Ms. Tomaino testified that, as far as she knew, she did not file any complaint or grievance against the court officer that day, or at anytime thereafter. Lieutenant Trentini, likewise, testified that he searched the records of his office and found no evidence of a complaint filed by Claimant. Lieutenant Trentini stated that he first became aware of the Claim seven months ago and tried, unsuccessfully, to identify the court officer involved in the incident. He explained that 90 court officers work in Suffolk County District Court. Additional court officers work at the same Central Islip facility in Supreme Court and Family Court. While the court officers work according to a schedule, the witness noted that daily adjustments have to be made because of illnesses, vacations, court appearances, training sessions, etc. Even those officers that are on duty may be absent from the courtroom for short periods for personal breaks and to take phone calls. He testified that no records are kept concerning the individual officers that rotate through the arraignment part on any given day, nor is a log kept of the officer that brought an individual prisoner before the Court.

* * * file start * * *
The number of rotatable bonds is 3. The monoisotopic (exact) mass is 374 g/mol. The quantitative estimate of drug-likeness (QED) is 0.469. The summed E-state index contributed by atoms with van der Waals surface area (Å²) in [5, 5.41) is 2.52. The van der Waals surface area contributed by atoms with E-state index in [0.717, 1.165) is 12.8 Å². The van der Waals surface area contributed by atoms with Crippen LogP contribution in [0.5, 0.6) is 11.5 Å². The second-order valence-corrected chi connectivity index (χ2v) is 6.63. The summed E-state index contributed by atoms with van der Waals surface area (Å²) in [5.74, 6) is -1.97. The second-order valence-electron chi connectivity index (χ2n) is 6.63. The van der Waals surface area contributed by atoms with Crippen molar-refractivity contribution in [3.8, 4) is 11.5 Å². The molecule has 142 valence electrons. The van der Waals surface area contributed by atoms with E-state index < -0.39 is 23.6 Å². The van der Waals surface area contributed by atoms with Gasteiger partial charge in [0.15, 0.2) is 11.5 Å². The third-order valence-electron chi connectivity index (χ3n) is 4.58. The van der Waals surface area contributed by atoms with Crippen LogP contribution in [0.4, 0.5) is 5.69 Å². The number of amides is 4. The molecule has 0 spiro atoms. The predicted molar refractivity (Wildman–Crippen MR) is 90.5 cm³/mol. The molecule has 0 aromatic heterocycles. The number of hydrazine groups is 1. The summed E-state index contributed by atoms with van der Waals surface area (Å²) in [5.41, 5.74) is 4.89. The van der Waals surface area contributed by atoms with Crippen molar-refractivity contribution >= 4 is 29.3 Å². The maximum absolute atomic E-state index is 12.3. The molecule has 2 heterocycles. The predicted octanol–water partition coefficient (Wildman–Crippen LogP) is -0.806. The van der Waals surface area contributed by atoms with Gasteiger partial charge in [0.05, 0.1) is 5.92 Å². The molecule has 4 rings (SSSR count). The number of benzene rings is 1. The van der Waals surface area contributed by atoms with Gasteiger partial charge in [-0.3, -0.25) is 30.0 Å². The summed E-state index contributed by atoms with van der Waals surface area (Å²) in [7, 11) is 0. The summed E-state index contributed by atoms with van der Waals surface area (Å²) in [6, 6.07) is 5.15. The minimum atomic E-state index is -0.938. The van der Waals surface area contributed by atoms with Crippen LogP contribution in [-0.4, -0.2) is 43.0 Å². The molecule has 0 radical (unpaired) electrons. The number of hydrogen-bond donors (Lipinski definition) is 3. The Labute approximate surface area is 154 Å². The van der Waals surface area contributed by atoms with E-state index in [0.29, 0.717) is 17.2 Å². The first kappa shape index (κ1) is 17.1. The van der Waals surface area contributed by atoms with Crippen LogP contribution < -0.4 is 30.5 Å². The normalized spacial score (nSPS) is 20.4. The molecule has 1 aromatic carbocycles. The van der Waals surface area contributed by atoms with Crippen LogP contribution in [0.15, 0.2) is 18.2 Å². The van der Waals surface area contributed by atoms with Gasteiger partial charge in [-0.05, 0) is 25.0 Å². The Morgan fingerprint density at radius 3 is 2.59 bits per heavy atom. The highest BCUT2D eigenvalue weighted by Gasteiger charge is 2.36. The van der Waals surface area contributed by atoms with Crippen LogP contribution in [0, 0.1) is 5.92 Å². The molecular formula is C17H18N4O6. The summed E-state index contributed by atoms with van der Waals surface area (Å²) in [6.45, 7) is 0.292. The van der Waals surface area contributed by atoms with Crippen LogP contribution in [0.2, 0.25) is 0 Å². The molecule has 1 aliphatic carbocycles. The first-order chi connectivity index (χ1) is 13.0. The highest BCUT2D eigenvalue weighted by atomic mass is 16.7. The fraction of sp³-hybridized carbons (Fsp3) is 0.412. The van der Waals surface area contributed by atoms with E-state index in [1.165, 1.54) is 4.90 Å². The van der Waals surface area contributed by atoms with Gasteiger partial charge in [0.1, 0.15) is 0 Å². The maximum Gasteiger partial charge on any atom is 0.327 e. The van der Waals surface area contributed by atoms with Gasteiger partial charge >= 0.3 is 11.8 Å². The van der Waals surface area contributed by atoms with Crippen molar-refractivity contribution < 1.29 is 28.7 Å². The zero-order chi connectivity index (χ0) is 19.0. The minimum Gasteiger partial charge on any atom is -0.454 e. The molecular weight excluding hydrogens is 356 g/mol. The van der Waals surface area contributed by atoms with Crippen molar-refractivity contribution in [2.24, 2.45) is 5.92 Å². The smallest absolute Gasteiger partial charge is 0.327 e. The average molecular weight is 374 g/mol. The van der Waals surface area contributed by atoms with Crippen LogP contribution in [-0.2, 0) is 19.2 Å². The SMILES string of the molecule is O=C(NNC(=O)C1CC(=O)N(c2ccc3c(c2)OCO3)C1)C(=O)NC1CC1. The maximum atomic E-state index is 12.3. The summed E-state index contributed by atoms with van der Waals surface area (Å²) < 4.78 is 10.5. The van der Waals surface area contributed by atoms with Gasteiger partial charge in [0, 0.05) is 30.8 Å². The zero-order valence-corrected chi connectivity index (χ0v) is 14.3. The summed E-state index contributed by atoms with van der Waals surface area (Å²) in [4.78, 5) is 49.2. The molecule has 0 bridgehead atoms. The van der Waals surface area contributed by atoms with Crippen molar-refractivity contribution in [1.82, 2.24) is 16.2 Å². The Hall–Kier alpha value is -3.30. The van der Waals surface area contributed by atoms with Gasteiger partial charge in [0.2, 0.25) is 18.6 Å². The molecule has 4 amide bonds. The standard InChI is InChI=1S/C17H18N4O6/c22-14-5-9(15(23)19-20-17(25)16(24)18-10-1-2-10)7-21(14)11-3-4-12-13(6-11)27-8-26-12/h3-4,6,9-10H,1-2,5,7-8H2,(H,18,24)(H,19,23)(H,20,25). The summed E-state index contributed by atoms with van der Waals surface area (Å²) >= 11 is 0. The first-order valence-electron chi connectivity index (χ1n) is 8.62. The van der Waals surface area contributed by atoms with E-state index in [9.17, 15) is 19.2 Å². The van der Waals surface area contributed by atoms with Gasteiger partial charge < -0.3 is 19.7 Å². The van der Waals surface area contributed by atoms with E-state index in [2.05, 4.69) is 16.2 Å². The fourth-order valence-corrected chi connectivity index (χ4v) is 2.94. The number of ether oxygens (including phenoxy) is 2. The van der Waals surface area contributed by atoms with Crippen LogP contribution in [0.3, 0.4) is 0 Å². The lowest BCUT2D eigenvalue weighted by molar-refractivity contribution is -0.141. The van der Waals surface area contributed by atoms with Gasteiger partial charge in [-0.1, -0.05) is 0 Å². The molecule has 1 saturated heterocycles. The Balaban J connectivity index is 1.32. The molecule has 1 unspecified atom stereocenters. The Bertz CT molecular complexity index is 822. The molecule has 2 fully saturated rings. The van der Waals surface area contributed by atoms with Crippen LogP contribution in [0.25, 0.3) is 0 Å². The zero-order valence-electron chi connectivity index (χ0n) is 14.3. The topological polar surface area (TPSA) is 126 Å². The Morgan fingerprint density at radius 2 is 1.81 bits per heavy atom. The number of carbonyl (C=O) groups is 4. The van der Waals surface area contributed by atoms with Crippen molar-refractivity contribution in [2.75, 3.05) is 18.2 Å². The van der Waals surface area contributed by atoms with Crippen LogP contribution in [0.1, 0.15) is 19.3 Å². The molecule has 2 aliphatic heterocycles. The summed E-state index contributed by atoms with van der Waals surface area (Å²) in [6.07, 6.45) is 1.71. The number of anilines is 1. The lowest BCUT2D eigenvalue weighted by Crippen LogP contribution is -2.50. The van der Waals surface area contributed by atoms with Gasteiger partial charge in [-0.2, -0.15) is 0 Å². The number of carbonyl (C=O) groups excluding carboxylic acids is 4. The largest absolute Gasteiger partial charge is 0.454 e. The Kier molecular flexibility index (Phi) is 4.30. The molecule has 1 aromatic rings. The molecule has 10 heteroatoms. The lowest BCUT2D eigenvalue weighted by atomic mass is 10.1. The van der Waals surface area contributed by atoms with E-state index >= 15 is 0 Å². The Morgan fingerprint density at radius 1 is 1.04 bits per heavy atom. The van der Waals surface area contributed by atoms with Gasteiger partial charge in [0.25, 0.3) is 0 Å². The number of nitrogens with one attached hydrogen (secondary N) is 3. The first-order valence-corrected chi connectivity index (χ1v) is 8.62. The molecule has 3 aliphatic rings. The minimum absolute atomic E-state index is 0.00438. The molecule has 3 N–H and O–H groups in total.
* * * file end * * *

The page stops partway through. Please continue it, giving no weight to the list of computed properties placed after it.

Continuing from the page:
He explained that, if Claimant had complained to him on the day of the incident, he would have tried to find out what happened. He noted that Claimant also could have lodged a complaint with one of the two captains on duty outside the arraignment part, or with the inspector general's office, which serves as the internal affairs bureau for his command. Lieutenant Trentini stated that he would refer any complaint of physical abuse to a captain.

On cross-examination, Lieutenant Trentini agreed that it was normal for court officers to touch prisoners during the arraignment process by tapping them on the arm, for example, in order to direct them when they are called before the court and when they are moved to and from the seating and holding areas.


At the outset, the Court must determine the standard against which Defendant's conduct should be measured. For the reasons set forth below, the Court determines that a standard of objective reasonableness applies to this Claim.